Lobaoto, Ramon, 1999, 'Deadstar - Continental Cafe, Punters Club', Beat Magazine, Issue 638, p 44
One very special moment (and there were many) during the two-night rockfest that Melbourne was graced with last Thursday and Friday, came when the new improved six-piece Deadstar, fresh from reeling off a string of the best pop you'll ever hear this side of Manchester, turned their attentions to something a little different. When the opening chords of the adrenalin-filled no-frills Plums rocker Guess What (the closing track on the last ever Plums release, the gorgoeus Heavenly EP) reared its head, it came as no surprise. In either of her current musical incarnations - the Dr Jekyll of the Caroline Kennedy Conspiracy, or the Mr Hyde that is Deadstar - to hear Kennedy dish up anything from the Plums songbook is a rare thing indeed, and it certainly didn't go unnoticed. Complete with a suitably nasty dedication (something about an ex-boyfriend and a demeaning international phone call) Guess What was an interesting inclusion in a set that varied little at either of last week's dual single launches.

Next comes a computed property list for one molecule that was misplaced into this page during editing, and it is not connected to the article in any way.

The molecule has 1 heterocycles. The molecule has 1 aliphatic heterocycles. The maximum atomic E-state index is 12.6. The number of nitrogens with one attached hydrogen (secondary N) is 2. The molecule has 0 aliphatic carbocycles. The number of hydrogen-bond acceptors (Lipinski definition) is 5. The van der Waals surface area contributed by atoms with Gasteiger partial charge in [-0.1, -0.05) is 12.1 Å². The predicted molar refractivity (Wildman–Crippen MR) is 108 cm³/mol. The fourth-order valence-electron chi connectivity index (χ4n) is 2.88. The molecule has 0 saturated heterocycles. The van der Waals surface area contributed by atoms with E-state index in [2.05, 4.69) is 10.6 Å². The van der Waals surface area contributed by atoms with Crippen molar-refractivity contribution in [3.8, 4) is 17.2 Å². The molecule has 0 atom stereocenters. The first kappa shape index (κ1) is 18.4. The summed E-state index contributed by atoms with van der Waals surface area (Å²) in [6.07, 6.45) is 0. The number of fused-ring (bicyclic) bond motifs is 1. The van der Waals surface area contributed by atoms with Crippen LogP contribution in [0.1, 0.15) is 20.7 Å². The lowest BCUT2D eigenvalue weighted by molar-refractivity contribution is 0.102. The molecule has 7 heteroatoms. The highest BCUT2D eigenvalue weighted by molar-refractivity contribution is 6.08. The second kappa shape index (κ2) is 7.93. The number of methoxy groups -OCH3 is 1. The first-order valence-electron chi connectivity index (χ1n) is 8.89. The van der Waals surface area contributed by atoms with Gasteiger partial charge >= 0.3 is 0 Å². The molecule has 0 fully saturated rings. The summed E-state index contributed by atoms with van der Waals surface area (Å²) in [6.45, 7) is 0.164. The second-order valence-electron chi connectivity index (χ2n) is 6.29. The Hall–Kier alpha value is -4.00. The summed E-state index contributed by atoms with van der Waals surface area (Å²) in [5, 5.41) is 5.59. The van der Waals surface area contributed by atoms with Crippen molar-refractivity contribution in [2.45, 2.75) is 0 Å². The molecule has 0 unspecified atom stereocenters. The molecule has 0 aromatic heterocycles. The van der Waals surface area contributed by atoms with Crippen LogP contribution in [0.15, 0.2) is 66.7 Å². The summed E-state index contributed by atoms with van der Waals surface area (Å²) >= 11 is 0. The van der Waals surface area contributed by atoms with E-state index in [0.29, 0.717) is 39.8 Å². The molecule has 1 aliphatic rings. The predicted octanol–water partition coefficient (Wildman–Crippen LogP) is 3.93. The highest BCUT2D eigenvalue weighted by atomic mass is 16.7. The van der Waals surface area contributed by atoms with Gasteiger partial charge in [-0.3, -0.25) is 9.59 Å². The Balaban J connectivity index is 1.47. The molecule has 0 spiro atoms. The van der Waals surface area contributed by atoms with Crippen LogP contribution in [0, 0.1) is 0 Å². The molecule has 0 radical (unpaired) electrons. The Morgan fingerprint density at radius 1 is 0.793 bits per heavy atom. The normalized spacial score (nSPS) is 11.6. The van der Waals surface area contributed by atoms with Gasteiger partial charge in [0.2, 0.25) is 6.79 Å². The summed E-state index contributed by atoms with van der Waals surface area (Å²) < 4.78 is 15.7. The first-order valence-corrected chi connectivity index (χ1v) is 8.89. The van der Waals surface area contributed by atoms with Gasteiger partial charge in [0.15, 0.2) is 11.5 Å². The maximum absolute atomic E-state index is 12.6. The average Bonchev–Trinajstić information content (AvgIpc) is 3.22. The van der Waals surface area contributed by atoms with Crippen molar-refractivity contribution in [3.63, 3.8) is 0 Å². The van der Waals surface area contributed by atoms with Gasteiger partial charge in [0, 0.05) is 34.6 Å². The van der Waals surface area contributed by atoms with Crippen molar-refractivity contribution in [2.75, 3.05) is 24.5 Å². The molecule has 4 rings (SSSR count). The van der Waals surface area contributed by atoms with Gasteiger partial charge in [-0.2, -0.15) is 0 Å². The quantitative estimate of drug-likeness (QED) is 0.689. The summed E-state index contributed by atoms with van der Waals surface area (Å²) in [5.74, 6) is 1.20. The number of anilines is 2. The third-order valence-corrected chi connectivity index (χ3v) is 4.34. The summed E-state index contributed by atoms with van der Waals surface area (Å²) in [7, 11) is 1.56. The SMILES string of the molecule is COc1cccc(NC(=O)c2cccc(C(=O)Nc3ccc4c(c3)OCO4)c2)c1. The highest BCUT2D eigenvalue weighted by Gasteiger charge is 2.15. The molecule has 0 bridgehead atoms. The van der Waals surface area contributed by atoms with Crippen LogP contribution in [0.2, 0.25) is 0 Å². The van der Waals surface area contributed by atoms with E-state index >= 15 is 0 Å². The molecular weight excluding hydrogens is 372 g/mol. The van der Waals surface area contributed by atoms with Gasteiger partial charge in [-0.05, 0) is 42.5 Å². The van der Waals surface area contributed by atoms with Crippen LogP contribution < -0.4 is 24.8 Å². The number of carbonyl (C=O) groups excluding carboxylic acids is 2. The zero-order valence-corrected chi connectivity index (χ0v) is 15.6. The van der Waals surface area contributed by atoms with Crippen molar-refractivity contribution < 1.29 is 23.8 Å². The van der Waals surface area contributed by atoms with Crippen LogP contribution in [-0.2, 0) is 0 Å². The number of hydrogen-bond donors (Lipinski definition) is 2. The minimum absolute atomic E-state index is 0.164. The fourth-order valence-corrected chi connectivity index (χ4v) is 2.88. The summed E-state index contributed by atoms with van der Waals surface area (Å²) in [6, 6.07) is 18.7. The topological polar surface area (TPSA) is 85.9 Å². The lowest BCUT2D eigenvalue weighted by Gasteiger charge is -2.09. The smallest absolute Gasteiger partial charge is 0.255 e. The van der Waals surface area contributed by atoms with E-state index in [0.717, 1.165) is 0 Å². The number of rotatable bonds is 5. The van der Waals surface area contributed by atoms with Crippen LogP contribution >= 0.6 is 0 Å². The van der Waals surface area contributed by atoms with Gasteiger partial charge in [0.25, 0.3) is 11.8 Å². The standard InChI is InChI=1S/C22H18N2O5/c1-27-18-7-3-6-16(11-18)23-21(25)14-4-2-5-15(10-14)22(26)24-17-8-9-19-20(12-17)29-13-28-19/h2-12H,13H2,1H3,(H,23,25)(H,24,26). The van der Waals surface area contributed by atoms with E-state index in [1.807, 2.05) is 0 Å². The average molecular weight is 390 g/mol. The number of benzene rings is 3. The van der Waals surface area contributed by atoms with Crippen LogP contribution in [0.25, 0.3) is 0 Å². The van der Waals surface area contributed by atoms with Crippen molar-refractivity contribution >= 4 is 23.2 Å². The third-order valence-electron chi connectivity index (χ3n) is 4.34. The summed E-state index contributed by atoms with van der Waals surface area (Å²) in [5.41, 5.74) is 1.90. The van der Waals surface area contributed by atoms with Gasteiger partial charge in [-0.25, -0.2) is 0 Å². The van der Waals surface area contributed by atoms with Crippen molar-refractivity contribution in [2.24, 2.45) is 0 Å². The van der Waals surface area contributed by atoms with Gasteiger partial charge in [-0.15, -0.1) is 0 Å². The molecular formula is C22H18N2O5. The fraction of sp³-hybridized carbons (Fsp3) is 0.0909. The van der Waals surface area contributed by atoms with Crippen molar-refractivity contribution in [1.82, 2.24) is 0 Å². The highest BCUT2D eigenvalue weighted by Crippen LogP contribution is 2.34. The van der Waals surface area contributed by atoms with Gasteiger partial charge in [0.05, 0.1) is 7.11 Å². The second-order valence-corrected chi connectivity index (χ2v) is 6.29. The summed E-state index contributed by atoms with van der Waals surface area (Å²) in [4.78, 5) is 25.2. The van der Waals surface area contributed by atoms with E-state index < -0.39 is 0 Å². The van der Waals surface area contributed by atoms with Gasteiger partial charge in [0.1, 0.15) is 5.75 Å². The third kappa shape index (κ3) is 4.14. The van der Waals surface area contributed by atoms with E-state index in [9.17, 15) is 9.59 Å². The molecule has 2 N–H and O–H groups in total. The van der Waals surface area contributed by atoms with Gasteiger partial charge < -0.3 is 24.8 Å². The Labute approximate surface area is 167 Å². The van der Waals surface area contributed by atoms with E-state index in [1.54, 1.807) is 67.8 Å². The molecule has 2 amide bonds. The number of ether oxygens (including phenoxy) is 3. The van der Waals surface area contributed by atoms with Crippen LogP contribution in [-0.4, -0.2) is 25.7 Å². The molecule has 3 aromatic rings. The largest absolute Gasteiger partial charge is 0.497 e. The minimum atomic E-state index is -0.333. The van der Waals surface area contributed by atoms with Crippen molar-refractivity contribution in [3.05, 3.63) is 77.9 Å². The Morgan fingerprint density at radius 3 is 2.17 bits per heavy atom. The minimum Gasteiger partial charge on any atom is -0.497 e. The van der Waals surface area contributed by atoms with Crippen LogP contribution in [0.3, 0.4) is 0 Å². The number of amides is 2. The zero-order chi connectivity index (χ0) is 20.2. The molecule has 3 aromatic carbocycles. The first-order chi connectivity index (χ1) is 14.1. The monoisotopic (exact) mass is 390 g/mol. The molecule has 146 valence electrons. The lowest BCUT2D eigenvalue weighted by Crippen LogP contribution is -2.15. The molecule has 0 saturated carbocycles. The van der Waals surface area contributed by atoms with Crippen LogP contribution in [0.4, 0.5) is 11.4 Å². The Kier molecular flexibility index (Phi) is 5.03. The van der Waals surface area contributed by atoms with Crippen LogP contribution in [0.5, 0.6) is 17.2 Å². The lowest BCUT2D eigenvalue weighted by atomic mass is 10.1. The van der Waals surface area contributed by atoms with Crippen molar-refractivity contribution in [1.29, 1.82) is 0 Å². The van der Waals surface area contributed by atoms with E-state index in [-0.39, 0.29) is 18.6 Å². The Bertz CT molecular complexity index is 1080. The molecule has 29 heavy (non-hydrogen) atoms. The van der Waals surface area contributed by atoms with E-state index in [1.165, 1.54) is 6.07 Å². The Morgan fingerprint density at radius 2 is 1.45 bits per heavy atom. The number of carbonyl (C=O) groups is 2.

Opening both nights with the irrestible hook-heavy I've Got Something to Tell You and closing with the more pensive Henry and Godiva at the Bar, Deadstar were a real treat. With six band members on stage, including the ever-luminous Killjoy Anna Burley on acoustic guitar and backing vocals, the current Deadstar lineup is stronger, tighter and more interesting than ever - we're talking up to three vocalists (Kennedy, Burley and Pete McCracken) and no less than four guitars at once.
    Ripping through pop gem after pop gem, this particularly super-sexy sextet didn't stray too much from their well-proven formula: humble, economical, three-minute works of pop art that had your head nodding uncontrollably and your heart bouncing around in indie heaven. Don't it Get You Down charmed. Sister spellbound. Sex Sell raced along, hormone-propelled and uplifting as hell, just like Fifteen Kennedy's heartfelt tribute to "being a teenager" ("So you never asked me / Tell me what is beauty, what is truth / You say they are the same thing, waiting for you / I got neither, neither did you").